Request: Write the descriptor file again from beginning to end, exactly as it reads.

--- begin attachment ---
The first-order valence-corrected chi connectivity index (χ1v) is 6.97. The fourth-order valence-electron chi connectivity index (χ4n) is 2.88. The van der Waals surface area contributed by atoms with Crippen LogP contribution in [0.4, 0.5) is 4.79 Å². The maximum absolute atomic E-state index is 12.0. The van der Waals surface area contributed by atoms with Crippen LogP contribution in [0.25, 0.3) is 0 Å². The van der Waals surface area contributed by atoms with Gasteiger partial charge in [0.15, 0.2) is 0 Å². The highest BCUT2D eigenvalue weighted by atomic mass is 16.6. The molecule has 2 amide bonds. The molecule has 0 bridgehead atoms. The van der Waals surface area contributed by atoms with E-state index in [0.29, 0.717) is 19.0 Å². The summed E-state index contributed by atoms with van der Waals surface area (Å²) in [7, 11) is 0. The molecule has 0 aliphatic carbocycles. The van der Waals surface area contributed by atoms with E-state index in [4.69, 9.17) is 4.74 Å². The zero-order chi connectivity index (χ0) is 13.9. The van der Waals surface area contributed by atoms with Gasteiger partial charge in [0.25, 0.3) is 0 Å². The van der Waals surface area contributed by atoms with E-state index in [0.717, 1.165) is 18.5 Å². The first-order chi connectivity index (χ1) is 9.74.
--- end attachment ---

The first-order valence-corrected chi connectivity index (χ1v) is 6.97. The fourth-order valence-electron chi connectivity index (χ4n) is 2.88. The van der Waals surface area contributed by atoms with Crippen LogP contribution in [0.4, 0.5) is 4.79 Å². The maximum absolute atomic E-state index is 12.0. The van der Waals surface area contributed by atoms with Crippen LogP contribution in [0.25, 0.3) is 0 Å². The van der Waals surface area contributed by atoms with Gasteiger partial charge in [0.15, 0.2) is 0 Å². The highest BCUT2D eigenvalue weighted by atomic mass is 16.6. The molecule has 2 amide bonds. The molecule has 0 bridgehead atoms. The van der Waals surface area contributed by atoms with E-state index in [0.29, 0.717) is 19.0 Å². The summed E-state index contributed by atoms with van der Waals surface area (Å²) in [7, 11) is 0. The molecule has 0 aliphatic carbocycles. The van der Waals surface area contributed by atoms with E-state index in [4.69, 9.17) is 4.74 Å². The zero-order chi connectivity index (χ0) is 13.9. The van der Waals surface area contributed by atoms with Gasteiger partial charge in [0.25, 0.3) is 0 Å². The van der Waals surface area contributed by atoms with E-state index in [0.717, 1.165) is 18.5 Å². The first-order chi connectivity index (χ1) is 9.74.